Anna is an architect, urbanist, facilitator and educator with over twenty years of experience working in social change. She is co-founder of Meshfield, an action-research consultancy exploring ways to thrive in complexity and uncertainty, as well as the co-creator of the FLOW programme (www.flowafrica.org), a new trans-disciplinary action-research initiative addressing poverty, inequality, climate change, resource depletion and financial instability. For the past 5 years, as co-founder of Meshfield, she has been facilitating and leading multi- stakeholder, cross-sectoral processes that integrate system dynamics analyses of complex challenges, most recently with the World Green Building Council, assisting the board with global strategy, as well as working with the African Climate and Development Initiative (ACDI) at UCT, emerging trans disciplinary applied research projects that address “wicked problems”.
Claire is an ecologist, with a background in environmental science, fisheries and sustainable development. Her interests lie in ecosystem health, food systems, and behaviour change for sustainability and conservation, with a keen interest in challenges like urbanisation, inequality and informality. Her Masters research was on food waste management in the Enkanini informal settlement. She is working on designing similar systems for a community in Franschoek. She is constantly amazed by nature, and is keen to be quiet and listen to Mother Nature, in exploring how to work with rather than against her, to create resilient social, economic and environmental systems.
Gina Ziervogel is a geographer by training, with 15 years of experience in the field of adaptation and vulnerability to climate change. She is a senior lecturer in the Department of Environmental and Geographical Science at the University of Cape Town and received her DPhil in Geography at the University of Oxford in 2002. Her work focuses on the barriers to and opportunities for effective adaptive management in urban and rural settings where socio-economic priorities need to be addressed in tandem with environmental needs. Twitter: @GinaZiervogel
Florian Kroll is the programme head at Siyakhana Initiative for Ecological Health and Food Security at the University of the Witwatersrand. He has worked in the field of South African permaculture since 2004, with particular interest in food security, ecological design, nutrition, ethnobotany, and ecological health promotion. Permaculture is sustainable land use design based on naturally-occurring ecological and biological principles, intended to minimise work, eliminate waste, and increase productivity, while also preserving and restoring the natural environment. Through his work as a researcher, consultant, and designer, Florian advocates with representatives of government and corporations to increase awareness, support, and funding for urban permaculture.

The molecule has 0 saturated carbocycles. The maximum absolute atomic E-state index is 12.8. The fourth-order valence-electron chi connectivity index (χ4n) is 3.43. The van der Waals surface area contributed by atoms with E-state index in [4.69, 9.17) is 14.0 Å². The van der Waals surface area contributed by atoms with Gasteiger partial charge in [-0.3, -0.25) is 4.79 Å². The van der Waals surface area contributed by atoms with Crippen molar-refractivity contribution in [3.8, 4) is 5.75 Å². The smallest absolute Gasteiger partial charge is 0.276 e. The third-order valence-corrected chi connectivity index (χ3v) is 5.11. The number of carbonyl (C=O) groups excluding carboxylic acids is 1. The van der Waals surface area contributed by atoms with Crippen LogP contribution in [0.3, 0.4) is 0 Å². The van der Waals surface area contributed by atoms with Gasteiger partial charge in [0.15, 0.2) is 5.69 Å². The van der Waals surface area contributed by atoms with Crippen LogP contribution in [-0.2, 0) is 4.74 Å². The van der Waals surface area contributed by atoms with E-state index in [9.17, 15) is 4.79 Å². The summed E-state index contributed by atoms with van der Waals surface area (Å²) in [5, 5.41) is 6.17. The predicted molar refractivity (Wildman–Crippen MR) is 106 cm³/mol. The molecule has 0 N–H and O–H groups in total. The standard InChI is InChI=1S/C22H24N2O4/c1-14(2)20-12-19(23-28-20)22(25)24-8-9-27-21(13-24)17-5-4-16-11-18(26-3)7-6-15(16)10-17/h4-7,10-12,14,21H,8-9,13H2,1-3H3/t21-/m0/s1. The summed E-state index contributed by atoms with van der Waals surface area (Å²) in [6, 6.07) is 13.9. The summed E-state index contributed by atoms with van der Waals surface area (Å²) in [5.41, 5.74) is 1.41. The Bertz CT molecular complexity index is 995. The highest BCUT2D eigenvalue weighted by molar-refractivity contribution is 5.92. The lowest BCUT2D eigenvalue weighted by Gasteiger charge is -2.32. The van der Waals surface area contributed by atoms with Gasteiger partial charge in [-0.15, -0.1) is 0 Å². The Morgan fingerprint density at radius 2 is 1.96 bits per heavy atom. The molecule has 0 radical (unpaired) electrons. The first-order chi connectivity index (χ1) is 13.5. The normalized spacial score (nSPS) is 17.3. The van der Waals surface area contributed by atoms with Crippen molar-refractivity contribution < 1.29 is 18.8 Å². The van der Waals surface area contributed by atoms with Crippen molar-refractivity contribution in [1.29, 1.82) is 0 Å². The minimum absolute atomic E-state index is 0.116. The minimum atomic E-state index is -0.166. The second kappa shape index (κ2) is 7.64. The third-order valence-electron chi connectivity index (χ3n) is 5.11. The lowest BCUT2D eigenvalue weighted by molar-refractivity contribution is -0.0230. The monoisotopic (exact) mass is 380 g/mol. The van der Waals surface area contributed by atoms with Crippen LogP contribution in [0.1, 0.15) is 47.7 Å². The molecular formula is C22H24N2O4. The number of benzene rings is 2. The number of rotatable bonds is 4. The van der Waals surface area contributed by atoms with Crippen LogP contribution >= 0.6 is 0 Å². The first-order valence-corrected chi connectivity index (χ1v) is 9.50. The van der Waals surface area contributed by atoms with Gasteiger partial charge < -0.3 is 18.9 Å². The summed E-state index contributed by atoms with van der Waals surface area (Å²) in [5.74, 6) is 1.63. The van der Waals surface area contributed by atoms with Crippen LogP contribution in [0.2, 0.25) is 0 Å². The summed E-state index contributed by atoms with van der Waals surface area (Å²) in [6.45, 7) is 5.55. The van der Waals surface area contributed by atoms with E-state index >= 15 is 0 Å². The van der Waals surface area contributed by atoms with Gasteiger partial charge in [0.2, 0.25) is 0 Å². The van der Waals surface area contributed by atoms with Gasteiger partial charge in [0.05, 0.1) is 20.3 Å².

Lauren O’Donnel is a co-founder of Greenpop. After studying law and education, Lauren walked, worked, waitressed, bussed and hitchhiked through an interesting mix of countries and continents looking for adventure. She spent two years as a high school teacher and then explored a variety of careers. In the quest to find something that felt right, she gave writing and editing a go. At the time, magazines were starting to include ‘green’ sections and Lauren began exploring. She loved writing about all things green, but needed to be more hands on and reconnect with her education roots. On the 1000 Trees campaign, Lauren’s writing skills helped get the word out about a bunch of friends starting some sort of a treevolution. When the initial month ended and it became clear that the project had to go on, Lauren co-founded Greenpop and has now found what feels right.
Maya works as a freelance food researcher, and illustrator. She grew up in Swaziland and moved to Cape Town in 2002 to study Environmental and Geographical Science. This grew her interest in urban food systems. In 2012 she completed her masters focusing on supermarket waste in Cape Town. Since then she has been engaged with various research projects. Her research areas include urban agriculture, food security, sustainable food systems. As well as working in academic research she has also volunteered and worked for a number of NPO’s in Cape Town such as Soil for Life, Oranjezicht City Farm, City of Eden and Tyisa Nabanye. This year she coordinated the OZCF Food Dialogues – a series of talks by people engaged in transforming Cape Towns food system. Along with two other food activists she helps coordinate Slow Food Youth Network SA, which looks explores creative methods of engaging people in dialogues ... read more
Russell Galt has a passion for heritage trees as starting points for journeys of learning about local history, culture and the natural world. He is currently collaborating with the photographer, Brita Lomba, to map, document and promote Cape Town’s greatest ‘arboreal treasures’. His day-job at the South African National Biodiversity Institute (SANBI) entails coordinating a network of African governments to mobilise policy-relevant biodiversity data in support of sustainable development. Previously he worked on issues pertaining to urban sustainability and local governance at ICLEI – Local Governments for Sustainability and the International Union for Conservation of Nature (IUCN).